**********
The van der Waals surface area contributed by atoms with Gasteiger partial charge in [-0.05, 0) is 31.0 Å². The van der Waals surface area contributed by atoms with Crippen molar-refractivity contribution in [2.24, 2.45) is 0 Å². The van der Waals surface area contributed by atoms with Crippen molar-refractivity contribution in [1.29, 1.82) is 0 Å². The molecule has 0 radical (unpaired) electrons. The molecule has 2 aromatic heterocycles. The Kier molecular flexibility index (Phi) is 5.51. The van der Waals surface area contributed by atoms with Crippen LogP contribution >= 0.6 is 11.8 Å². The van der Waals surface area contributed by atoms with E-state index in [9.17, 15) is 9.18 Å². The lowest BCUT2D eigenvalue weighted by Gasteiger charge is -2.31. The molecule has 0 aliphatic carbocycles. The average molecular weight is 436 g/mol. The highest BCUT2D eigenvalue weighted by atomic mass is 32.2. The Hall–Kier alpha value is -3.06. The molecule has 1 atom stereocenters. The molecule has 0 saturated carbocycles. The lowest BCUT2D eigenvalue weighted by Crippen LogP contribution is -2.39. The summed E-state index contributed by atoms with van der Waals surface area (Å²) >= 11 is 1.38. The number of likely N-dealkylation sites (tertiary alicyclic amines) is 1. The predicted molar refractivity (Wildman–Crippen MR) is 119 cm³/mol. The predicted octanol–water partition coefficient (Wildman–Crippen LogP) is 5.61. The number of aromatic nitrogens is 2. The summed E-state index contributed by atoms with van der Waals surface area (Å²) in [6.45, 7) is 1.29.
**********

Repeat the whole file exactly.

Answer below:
The van der Waals surface area contributed by atoms with Gasteiger partial charge in [-0.05, 0) is 31.0 Å². The van der Waals surface area contributed by atoms with Crippen molar-refractivity contribution in [2.24, 2.45) is 0 Å². The van der Waals surface area contributed by atoms with Crippen molar-refractivity contribution in [1.29, 1.82) is 0 Å². The molecule has 0 radical (unpaired) electrons. The molecule has 2 aromatic heterocycles. The Kier molecular flexibility index (Phi) is 5.51. The van der Waals surface area contributed by atoms with Crippen LogP contribution >= 0.6 is 11.8 Å². The van der Waals surface area contributed by atoms with E-state index in [9.17, 15) is 9.18 Å². The lowest BCUT2D eigenvalue weighted by Gasteiger charge is -2.31. The molecule has 0 aliphatic carbocycles. The average molecular weight is 436 g/mol. The highest BCUT2D eigenvalue weighted by atomic mass is 32.2. The Hall–Kier alpha value is -3.06. The molecule has 1 atom stereocenters. The molecule has 0 saturated carbocycles. The lowest BCUT2D eigenvalue weighted by Crippen LogP contribution is -2.39. The summed E-state index contributed by atoms with van der Waals surface area (Å²) >= 11 is 1.38. The number of likely N-dealkylation sites (tertiary alicyclic amines) is 1. The predicted molar refractivity (Wildman–Crippen MR) is 119 cm³/mol. The predicted octanol–water partition coefficient (Wildman–Crippen LogP) is 5.61. The number of aromatic nitrogens is 2. The summed E-state index contributed by atoms with van der Waals surface area (Å²) in [6.45, 7) is 1.29.